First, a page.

Reacting to the counterculture of the 1960s, many evangelicals became politically active and involved in what became known as the Christian right. On January 22, 1973, the U.S. Supreme Court struck down a Texas statute banning abortion, effectively legalizing abortion across the United States. Throughout the 1970s, certainly in part as a response to the Roe v. Wade Supreme Court decision, the Christian right became a major force in the Republican party and in American politics. Baptist pastor Jerry Falwell and other Christian leaders began to urge conservative Christians to actively involve themselves in the US political process. In response to the rise of the Christian right, the 1980 Republican Party platform took on a number of socio-ethical positions. In addition to the restoration of school prayer, the Christian right began to stress conservative positions on intelligent design, embryonic stem cell research, homosexuality, euthanasia, contraception, sex education, abortion, and pornography.

(Here I add very brief personal observation: In my own friendly and respectful conversations with conservative evangelicals I stress our shared belief in the person and message of Jesus Christ; and then move on to the many ways in which our human understanding has developed over the years. When it comes to politics, I readily admit that my parents were very active Republicans. My Dad held various Republican political offices in Michigan. Most in my family I suspect are Republican. Yes I am a registered Democrat. The genius of the American experience has been that we all, regardless of political party affiliation, respectfully work together for the common good.)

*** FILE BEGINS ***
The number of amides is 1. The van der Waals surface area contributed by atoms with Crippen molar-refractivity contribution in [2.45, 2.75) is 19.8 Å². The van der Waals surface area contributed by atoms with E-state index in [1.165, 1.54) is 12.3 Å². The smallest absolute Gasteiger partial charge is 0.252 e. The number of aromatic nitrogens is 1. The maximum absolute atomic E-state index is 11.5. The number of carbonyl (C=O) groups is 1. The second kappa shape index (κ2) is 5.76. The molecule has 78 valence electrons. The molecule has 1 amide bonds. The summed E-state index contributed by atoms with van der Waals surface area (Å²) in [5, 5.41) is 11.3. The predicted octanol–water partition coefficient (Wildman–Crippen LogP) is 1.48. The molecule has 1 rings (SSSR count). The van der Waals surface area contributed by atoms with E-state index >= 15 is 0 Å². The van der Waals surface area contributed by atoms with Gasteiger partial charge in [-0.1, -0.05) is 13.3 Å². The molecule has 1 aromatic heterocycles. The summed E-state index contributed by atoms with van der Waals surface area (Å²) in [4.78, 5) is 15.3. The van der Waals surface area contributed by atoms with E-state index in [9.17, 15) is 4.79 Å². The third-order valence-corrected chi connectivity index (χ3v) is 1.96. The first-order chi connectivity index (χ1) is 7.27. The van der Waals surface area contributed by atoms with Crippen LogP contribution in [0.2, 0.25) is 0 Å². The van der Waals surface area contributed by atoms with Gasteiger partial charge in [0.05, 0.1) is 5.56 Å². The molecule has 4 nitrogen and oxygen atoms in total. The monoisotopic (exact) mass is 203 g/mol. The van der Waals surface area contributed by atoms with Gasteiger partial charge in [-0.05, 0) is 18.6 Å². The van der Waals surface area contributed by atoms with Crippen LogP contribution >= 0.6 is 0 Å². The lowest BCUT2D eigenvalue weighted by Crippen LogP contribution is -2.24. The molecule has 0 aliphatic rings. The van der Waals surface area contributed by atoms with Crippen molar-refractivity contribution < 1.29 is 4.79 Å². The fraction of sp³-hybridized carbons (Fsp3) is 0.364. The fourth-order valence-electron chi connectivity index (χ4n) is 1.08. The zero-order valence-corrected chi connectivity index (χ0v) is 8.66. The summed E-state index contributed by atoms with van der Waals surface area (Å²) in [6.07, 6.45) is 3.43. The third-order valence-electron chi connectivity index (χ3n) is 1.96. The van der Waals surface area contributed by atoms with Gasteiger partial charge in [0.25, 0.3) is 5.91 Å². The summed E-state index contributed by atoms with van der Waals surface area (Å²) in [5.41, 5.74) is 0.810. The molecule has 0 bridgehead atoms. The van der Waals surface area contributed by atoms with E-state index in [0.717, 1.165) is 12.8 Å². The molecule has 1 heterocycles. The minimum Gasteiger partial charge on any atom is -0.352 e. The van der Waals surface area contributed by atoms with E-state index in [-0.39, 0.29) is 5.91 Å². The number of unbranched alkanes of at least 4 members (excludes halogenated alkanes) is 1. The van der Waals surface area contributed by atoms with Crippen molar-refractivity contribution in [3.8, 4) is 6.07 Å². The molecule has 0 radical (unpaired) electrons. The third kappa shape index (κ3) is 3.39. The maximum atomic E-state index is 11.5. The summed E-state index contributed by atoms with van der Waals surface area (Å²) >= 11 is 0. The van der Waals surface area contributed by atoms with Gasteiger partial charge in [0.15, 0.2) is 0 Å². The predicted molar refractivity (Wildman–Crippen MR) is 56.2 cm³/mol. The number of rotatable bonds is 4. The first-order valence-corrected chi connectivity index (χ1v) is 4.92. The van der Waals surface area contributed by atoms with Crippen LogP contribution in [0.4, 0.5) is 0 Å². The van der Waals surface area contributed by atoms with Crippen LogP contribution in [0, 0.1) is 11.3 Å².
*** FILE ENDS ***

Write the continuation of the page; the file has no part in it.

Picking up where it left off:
In the United States today, the Christian right has become a coalition of conservative evangelical Protestants and conservative Roman Catholics. Father Frank Pavone, for example, a Roman Catholic who is national director of Priests for Life, responded on Wednesday, January 15, 2020, to the current president’s call for prayers about his impeachment: “President Trump just asked for prayers!” he said on his Twitter account. “Let’s storm heaven against the evil that surrounds him. I pray he will have the courage to continue to fight for the Lives of the unborn!”

Before the end of 2016 there was little in Donald Trump’s life to suggest that, as president, he would be hailed as God’s appointee on earth. Over the three years since Trump took office, however, he has surrounded himself with a fundamentalist Christian cabinet and established an extremely beneficial relationship with white evangelical supporters. It is an strange alliance between “Christians” who theoretically adhere to biblical teachings about right and wrong and yet strongly support a man who has been credibly accused of sexual assault, is a notorious liar, and whom many observers see as a very cruel and demeaning human being. Influential evangelical Christians ignore the president’s moral shortcomings by portraying him as a flawed vessel for God’s will and contemporary work.